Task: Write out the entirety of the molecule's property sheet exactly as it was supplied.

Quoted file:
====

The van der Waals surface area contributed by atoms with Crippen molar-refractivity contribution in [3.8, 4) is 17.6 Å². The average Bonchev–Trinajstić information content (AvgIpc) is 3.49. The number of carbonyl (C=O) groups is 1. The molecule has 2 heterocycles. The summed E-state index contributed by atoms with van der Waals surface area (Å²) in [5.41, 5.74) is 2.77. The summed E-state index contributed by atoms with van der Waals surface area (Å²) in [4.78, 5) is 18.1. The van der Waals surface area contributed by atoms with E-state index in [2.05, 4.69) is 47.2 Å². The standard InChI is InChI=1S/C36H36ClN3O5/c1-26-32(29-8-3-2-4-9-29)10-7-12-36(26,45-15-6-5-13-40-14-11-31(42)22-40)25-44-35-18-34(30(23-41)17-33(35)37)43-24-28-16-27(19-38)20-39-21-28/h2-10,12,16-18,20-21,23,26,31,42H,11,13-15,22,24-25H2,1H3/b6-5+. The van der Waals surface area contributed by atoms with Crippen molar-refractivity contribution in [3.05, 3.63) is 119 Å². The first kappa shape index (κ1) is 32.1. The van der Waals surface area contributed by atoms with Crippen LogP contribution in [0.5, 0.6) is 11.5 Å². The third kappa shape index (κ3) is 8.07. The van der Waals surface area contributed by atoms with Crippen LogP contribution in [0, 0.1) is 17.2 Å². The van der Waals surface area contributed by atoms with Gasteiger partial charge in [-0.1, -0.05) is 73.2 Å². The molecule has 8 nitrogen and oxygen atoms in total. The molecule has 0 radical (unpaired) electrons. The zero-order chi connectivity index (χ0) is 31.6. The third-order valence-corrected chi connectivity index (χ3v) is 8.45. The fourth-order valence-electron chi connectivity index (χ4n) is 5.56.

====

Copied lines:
The van der Waals surface area contributed by atoms with Crippen molar-refractivity contribution in [3.8, 4) is 17.6 Å². The average Bonchev–Trinajstić information content (AvgIpc) is 3.49. The number of carbonyl (C=O) groups is 1. The molecule has 2 heterocycles. The summed E-state index contributed by atoms with van der Waals surface area (Å²) in [5.41, 5.74) is 2.77. The summed E-state index contributed by atoms with van der Waals surface area (Å²) in [4.78, 5) is 18.1. The van der Waals surface area contributed by atoms with E-state index in [2.05, 4.69) is 47.2 Å². The standard InChI is InChI=1S/C36H36ClN3O5/c1-26-32(29-8-3-2-4-9-29)10-7-12-36(26,45-15-6-5-13-40-14-11-31(42)22-40)25-44-35-18-34(30(23-41)17-33(35)37)43-24-28-16-27(19-38)20-39-21-28/h2-10,12,16-18,20-21,23,26,31,42H,11,13-15,22,24-25H2,1H3/b6-5+. The van der Waals surface area contributed by atoms with Crippen molar-refractivity contribution in [3.05, 3.63) is 119 Å². The first kappa shape index (κ1) is 32.1. The van der Waals surface area contributed by atoms with Crippen LogP contribution in [0.5, 0.6) is 11.5 Å². The third kappa shape index (κ3) is 8.07. The van der Waals surface area contributed by atoms with Crippen LogP contribution in [0, 0.1) is 17.2 Å². The van der Waals surface area contributed by atoms with Gasteiger partial charge in [-0.1, -0.05) is 73.2 Å². The molecule has 8 nitrogen and oxygen atoms in total. The molecule has 0 radical (unpaired) electrons. The zero-order chi connectivity index (χ0) is 31.6. The third-order valence-corrected chi connectivity index (χ3v) is 8.45. The fourth-order valence-electron chi connectivity index (χ4n) is 5.56.